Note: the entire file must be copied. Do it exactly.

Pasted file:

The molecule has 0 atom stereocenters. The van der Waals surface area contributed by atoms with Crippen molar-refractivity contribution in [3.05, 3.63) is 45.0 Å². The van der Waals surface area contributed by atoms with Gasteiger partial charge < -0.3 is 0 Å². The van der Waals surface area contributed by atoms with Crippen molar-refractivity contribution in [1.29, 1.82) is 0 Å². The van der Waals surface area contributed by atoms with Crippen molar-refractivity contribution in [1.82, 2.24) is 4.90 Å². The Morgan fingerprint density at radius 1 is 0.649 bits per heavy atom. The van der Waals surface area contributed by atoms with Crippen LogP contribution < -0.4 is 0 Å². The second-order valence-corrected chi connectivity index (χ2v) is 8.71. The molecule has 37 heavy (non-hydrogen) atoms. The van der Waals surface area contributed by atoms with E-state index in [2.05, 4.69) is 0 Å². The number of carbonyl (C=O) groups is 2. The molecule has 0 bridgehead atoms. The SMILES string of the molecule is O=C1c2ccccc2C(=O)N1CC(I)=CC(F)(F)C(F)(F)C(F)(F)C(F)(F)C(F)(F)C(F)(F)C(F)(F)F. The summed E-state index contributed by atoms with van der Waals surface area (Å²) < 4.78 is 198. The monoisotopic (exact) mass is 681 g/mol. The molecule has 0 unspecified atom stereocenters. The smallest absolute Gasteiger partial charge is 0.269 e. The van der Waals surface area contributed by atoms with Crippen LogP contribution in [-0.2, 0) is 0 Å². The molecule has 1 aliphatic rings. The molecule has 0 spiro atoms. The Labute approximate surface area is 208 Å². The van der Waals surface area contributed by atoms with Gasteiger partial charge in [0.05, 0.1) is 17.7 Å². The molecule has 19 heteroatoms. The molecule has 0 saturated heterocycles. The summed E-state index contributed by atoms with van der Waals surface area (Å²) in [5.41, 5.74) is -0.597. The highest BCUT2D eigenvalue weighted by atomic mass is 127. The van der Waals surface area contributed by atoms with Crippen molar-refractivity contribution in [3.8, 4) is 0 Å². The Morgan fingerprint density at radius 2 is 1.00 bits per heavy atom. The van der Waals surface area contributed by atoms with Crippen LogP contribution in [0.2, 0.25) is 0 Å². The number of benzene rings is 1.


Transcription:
The molecule has 0 atom stereocenters. The van der Waals surface area contributed by atoms with Crippen molar-refractivity contribution in [3.05, 3.63) is 45.0 Å². The van der Waals surface area contributed by atoms with Gasteiger partial charge < -0.3 is 0 Å². The van der Waals surface area contributed by atoms with Crippen molar-refractivity contribution in [1.29, 1.82) is 0 Å². The van der Waals surface area contributed by atoms with Crippen molar-refractivity contribution in [1.82, 2.24) is 4.90 Å². The Morgan fingerprint density at radius 1 is 0.649 bits per heavy atom. The van der Waals surface area contributed by atoms with Crippen LogP contribution < -0.4 is 0 Å². The second-order valence-corrected chi connectivity index (χ2v) is 8.71. The molecule has 37 heavy (non-hydrogen) atoms. The van der Waals surface area contributed by atoms with E-state index in [2.05, 4.69) is 0 Å². The number of carbonyl (C=O) groups is 2. The molecule has 0 bridgehead atoms. The SMILES string of the molecule is O=C1c2ccccc2C(=O)N1CC(I)=CC(F)(F)C(F)(F)C(F)(F)C(F)(F)C(F)(F)C(F)(F)C(F)(F)F. The summed E-state index contributed by atoms with van der Waals surface area (Å²) < 4.78 is 198. The monoisotopic (exact) mass is 681 g/mol. The molecule has 0 unspecified atom stereocenters. The smallest absolute Gasteiger partial charge is 0.269 e. The van der Waals surface area contributed by atoms with Crippen LogP contribution in [-0.2, 0) is 0 Å². The molecule has 1 aliphatic rings. The molecule has 0 spiro atoms. The Labute approximate surface area is 208 Å². The van der Waals surface area contributed by atoms with Gasteiger partial charge in [0.05, 0.1) is 17.7 Å². The molecule has 19 heteroatoms. The molecule has 0 saturated heterocycles. The summed E-state index contributed by atoms with van der Waals surface area (Å²) in [5.41, 5.74) is -0.597. The highest BCUT2D eigenvalue weighted by atomic mass is 127. The van der Waals surface area contributed by atoms with Crippen molar-refractivity contribution in [3.8, 4) is 0 Å². The Morgan fingerprint density at radius 2 is 1.00 bits per heavy atom. The van der Waals surface area contributed by atoms with Crippen LogP contribution in [0.2, 0.25) is 0 Å². The number of benzene rings is 1.